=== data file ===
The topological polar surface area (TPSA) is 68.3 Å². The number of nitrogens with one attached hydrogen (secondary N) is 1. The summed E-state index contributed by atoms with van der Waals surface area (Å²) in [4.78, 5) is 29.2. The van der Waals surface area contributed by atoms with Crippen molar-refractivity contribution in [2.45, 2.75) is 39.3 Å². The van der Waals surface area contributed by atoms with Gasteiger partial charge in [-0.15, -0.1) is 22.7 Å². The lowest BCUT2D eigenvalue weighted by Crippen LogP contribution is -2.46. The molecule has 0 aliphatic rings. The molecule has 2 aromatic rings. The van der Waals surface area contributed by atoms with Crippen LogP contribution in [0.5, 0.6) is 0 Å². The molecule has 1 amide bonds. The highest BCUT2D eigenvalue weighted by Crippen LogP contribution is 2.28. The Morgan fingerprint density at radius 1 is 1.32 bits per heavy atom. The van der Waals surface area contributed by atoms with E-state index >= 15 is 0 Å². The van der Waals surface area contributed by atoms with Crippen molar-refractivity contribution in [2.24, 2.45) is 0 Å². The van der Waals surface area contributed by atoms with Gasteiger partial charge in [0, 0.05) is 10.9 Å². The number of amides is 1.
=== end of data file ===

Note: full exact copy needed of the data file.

The topological polar surface area (TPSA) is 68.3 Å². The number of nitrogens with one attached hydrogen (secondary N) is 1. The summed E-state index contributed by atoms with van der Waals surface area (Å²) in [4.78, 5) is 29.2. The van der Waals surface area contributed by atoms with Crippen molar-refractivity contribution in [2.45, 2.75) is 39.3 Å². The van der Waals surface area contributed by atoms with Gasteiger partial charge in [-0.15, -0.1) is 22.7 Å². The lowest BCUT2D eigenvalue weighted by Crippen LogP contribution is -2.46. The molecule has 0 aliphatic rings. The molecule has 2 aromatic rings. The van der Waals surface area contributed by atoms with Crippen LogP contribution in [0.5, 0.6) is 0 Å². The molecule has 1 amide bonds. The highest BCUT2D eigenvalue weighted by Crippen LogP contribution is 2.28. The Morgan fingerprint density at radius 1 is 1.32 bits per heavy atom. The van der Waals surface area contributed by atoms with E-state index >= 15 is 0 Å². The van der Waals surface area contributed by atoms with Crippen molar-refractivity contribution in [2.24, 2.45) is 0 Å². The van der Waals surface area contributed by atoms with Gasteiger partial charge in [0, 0.05) is 10.9 Å². The number of amides is 1.